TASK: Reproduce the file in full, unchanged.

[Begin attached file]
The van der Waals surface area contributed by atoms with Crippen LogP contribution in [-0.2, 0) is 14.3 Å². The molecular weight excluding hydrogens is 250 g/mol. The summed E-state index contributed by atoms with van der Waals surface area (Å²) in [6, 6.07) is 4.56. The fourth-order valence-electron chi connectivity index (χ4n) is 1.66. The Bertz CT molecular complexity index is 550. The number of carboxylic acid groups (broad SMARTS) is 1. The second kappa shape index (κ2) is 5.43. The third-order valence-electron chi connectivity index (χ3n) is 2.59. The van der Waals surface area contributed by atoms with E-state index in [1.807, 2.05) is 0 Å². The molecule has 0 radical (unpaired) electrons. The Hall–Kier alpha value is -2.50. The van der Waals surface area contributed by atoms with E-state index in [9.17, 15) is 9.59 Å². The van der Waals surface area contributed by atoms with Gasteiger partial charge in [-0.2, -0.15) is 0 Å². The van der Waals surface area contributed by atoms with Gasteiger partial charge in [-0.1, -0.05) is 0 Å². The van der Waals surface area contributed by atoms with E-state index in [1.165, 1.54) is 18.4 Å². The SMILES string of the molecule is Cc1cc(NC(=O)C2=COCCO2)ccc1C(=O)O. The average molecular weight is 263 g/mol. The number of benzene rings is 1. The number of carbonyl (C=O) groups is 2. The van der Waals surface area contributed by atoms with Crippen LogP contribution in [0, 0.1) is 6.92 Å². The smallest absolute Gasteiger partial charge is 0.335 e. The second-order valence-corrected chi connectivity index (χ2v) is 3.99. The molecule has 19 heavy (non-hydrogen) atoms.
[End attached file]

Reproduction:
The van der Waals surface area contributed by atoms with Crippen LogP contribution in [-0.2, 0) is 14.3 Å². The molecular weight excluding hydrogens is 250 g/mol. The summed E-state index contributed by atoms with van der Waals surface area (Å²) in [6, 6.07) is 4.56. The fourth-order valence-electron chi connectivity index (χ4n) is 1.66. The Bertz CT molecular complexity index is 550. The number of carboxylic acid groups (broad SMARTS) is 1. The second kappa shape index (κ2) is 5.43. The third-order valence-electron chi connectivity index (χ3n) is 2.59. The van der Waals surface area contributed by atoms with E-state index in [1.807, 2.05) is 0 Å². The molecule has 0 radical (unpaired) electrons. The Hall–Kier alpha value is -2.50. The van der Waals surface area contributed by atoms with E-state index in [9.17, 15) is 9.59 Å². The van der Waals surface area contributed by atoms with Gasteiger partial charge in [-0.2, -0.15) is 0 Å². The van der Waals surface area contributed by atoms with Gasteiger partial charge in [-0.1, -0.05) is 0 Å². The van der Waals surface area contributed by atoms with E-state index in [1.165, 1.54) is 18.4 Å². The SMILES string of the molecule is Cc1cc(NC(=O)C2=COCCO2)ccc1C(=O)O. The average molecular weight is 263 g/mol. The number of benzene rings is 1. The number of carbonyl (C=O) groups is 2. The van der Waals surface area contributed by atoms with Crippen LogP contribution in [0, 0.1) is 6.92 Å². The smallest absolute Gasteiger partial charge is 0.335 e. The second-order valence-corrected chi connectivity index (χ2v) is 3.99. The molecule has 19 heavy (non-hydrogen) atoms.